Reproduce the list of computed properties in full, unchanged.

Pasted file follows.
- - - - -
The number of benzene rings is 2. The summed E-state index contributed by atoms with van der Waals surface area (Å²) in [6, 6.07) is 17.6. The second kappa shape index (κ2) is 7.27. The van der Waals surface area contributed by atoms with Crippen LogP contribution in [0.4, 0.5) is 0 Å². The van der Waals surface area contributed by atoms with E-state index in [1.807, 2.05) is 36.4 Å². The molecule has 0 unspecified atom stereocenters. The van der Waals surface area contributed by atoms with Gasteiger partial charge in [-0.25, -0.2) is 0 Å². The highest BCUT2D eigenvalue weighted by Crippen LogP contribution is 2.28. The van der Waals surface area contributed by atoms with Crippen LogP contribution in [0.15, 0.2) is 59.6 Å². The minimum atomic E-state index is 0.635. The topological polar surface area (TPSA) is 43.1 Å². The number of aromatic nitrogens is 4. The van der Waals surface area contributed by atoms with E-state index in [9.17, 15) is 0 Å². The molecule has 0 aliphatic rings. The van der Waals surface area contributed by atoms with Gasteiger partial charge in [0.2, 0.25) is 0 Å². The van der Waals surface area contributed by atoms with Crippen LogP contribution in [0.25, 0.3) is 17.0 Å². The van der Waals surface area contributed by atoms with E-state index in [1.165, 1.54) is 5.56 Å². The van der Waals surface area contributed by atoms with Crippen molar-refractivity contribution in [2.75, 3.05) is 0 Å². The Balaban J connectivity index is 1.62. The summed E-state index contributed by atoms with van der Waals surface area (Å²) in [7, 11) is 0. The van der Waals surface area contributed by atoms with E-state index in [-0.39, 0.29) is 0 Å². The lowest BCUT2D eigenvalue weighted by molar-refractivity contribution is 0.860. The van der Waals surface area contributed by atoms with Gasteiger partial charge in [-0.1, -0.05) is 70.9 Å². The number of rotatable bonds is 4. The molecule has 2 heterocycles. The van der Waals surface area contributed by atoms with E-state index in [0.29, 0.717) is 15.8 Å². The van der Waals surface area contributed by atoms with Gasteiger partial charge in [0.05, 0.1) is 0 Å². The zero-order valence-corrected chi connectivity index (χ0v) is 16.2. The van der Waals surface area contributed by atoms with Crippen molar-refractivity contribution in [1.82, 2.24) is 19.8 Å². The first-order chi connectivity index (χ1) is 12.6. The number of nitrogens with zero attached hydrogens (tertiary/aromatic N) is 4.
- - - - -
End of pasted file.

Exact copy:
The number of benzene rings is 2. The summed E-state index contributed by atoms with van der Waals surface area (Å²) in [6, 6.07) is 17.6. The second kappa shape index (κ2) is 7.27. The van der Waals surface area contributed by atoms with Crippen LogP contribution in [0.4, 0.5) is 0 Å². The van der Waals surface area contributed by atoms with E-state index in [1.807, 2.05) is 36.4 Å². The molecule has 0 unspecified atom stereocenters. The van der Waals surface area contributed by atoms with Gasteiger partial charge in [-0.25, -0.2) is 0 Å². The highest BCUT2D eigenvalue weighted by Crippen LogP contribution is 2.28. The van der Waals surface area contributed by atoms with Crippen LogP contribution in [0.15, 0.2) is 59.6 Å². The minimum atomic E-state index is 0.635. The topological polar surface area (TPSA) is 43.1 Å². The number of aromatic nitrogens is 4. The van der Waals surface area contributed by atoms with E-state index in [9.17, 15) is 0 Å². The molecule has 0 aliphatic rings. The van der Waals surface area contributed by atoms with Gasteiger partial charge in [0.2, 0.25) is 0 Å². The van der Waals surface area contributed by atoms with Crippen LogP contribution in [0.25, 0.3) is 17.0 Å². The van der Waals surface area contributed by atoms with E-state index in [1.165, 1.54) is 5.56 Å². The van der Waals surface area contributed by atoms with Crippen molar-refractivity contribution in [2.75, 3.05) is 0 Å². The Balaban J connectivity index is 1.62. The summed E-state index contributed by atoms with van der Waals surface area (Å²) in [7, 11) is 0. The van der Waals surface area contributed by atoms with E-state index in [-0.39, 0.29) is 0 Å². The lowest BCUT2D eigenvalue weighted by molar-refractivity contribution is 0.860. The van der Waals surface area contributed by atoms with Gasteiger partial charge in [-0.1, -0.05) is 70.9 Å². The number of rotatable bonds is 4. The molecule has 2 heterocycles. The van der Waals surface area contributed by atoms with E-state index in [0.29, 0.717) is 15.8 Å². The van der Waals surface area contributed by atoms with Gasteiger partial charge in [0.05, 0.1) is 0 Å². The zero-order valence-corrected chi connectivity index (χ0v) is 16.2. The van der Waals surface area contributed by atoms with Crippen molar-refractivity contribution in [1.82, 2.24) is 19.8 Å². The first-order chi connectivity index (χ1) is 12.6. The number of nitrogens with zero attached hydrogens (tertiary/aromatic N) is 4.